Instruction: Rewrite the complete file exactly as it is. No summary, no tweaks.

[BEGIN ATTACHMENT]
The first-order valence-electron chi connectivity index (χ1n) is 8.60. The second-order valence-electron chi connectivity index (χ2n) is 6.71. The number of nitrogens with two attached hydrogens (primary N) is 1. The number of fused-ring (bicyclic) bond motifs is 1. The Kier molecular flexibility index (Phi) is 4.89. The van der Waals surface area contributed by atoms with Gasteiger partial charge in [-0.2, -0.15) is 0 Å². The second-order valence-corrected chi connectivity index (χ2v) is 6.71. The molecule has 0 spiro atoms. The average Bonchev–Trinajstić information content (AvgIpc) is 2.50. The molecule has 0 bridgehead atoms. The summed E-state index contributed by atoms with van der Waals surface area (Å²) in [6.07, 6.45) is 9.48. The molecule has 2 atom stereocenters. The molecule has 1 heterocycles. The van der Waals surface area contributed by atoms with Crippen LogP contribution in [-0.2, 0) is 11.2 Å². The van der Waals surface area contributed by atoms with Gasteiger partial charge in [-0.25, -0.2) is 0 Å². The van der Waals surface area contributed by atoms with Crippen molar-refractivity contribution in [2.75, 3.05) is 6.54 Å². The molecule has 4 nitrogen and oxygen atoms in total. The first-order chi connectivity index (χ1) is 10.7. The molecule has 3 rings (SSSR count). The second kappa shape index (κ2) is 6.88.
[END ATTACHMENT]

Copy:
The first-order valence-electron chi connectivity index (χ1n) is 8.60. The second-order valence-electron chi connectivity index (χ2n) is 6.71. The number of nitrogens with two attached hydrogens (primary N) is 1. The number of fused-ring (bicyclic) bond motifs is 1. The Kier molecular flexibility index (Phi) is 4.89. The van der Waals surface area contributed by atoms with Gasteiger partial charge in [-0.2, -0.15) is 0 Å². The second-order valence-corrected chi connectivity index (χ2v) is 6.71. The molecule has 0 spiro atoms. The average Bonchev–Trinajstić information content (AvgIpc) is 2.50. The molecule has 0 bridgehead atoms. The summed E-state index contributed by atoms with van der Waals surface area (Å²) in [6.07, 6.45) is 9.48. The molecule has 2 atom stereocenters. The molecule has 1 heterocycles. The van der Waals surface area contributed by atoms with Crippen LogP contribution in [-0.2, 0) is 11.2 Å². The van der Waals surface area contributed by atoms with Gasteiger partial charge in [-0.25, -0.2) is 0 Å². The van der Waals surface area contributed by atoms with Crippen molar-refractivity contribution in [2.75, 3.05) is 6.54 Å². The molecule has 4 nitrogen and oxygen atoms in total. The first-order chi connectivity index (χ1) is 10.7. The molecule has 3 rings (SSSR count). The second kappa shape index (κ2) is 6.88.